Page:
Some of the criticisms of this film, particularly on YouTube, are selling a line for clicks. And those criticisms are not valid here. Same as when what might be called the opposite side of the debate misapplied their hobby horse criticisms to Ghost In The Shell in some respects. But that’s a very different film, in other ways, that was killed off by a hate campaign.
     
  2. Dee1891

    Dee1891 Fleet Captain Fleet Captain

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    Why not have an individual as the mainvillain? A wealthy corporate type? And I wasn't thrilled by how the movie handled the franchise's first major character who happened to be a woman of color.
     
  3. jaime

    jaime Vice Admiral Admiral

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    Haven’t seen the film so can’t comment on that specific character yet — as to individual main villain, corporate type, that’s moving fully into Bond territory, and while Indy was in part created as a response to Bond, it kind of goes away from the character. Usually there is an individual villain, but they are usually a reflection of Indy and are partnered up with some larger group. (Much like earlier Bond) Corporate villains don’t really work unless we are back in another fifteen twenty years, and Indy is having an adventure in the 80s. The decade, not his age.
    The closest we will get is something like what occurred with TOD and TLC, but notice they are always in the employ of some greater evil.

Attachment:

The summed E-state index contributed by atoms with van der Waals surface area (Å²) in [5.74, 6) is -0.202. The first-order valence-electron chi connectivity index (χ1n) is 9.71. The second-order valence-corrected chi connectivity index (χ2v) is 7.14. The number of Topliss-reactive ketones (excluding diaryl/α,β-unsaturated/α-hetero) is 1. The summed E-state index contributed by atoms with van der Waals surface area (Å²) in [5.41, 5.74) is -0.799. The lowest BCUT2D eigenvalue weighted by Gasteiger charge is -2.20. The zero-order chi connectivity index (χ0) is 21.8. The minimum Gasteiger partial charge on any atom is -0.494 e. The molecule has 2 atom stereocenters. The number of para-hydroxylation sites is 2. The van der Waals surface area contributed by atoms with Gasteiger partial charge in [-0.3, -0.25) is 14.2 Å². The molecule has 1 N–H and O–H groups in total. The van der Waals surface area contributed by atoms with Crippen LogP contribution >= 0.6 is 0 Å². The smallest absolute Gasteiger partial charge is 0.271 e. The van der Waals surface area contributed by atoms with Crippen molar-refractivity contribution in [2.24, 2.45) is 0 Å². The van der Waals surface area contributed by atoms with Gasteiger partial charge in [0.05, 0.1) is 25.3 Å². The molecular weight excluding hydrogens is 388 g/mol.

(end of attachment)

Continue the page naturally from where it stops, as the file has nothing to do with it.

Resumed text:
4. Noname Given

    Noname Given Admiral Admiral

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    Haranguing a Indiana Jones film for including Nazis as the villains is like complaining about Star Trek using Klingons in a TOS era feature film.

    Nazis were still talked about and very much remembered in 1969.
     
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  5. Dee1891

    Dee1891 Fleet Captain Fleet Captain

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    What? Why does Indy have to battle either Nazis or Soviets? He didn't battle either in "Temple of Doom". If his main antagonist could be a murderous and fanatical priest in one movie, why not a murderous and wealthy CEO? Why on earth does Indy's antagonists have to be limited to Nazis or Soviets? Or people who collaborate with them? This is so limiting to me. What is this need to limit franchises for movies and TV shows to some kind of formula?
     
  6. bdub76

    bdub76 Captain Captain

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    Watched Marathon Man last night. It came out in the 70s, and it was about Nazis.
     
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  7. jaime

    jaime Vice Admiral Admiral

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    Watched a little known film called Raiders of the Lost Ark, the bad guys were Nazis. Came out in 81.
     
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  8. bdub76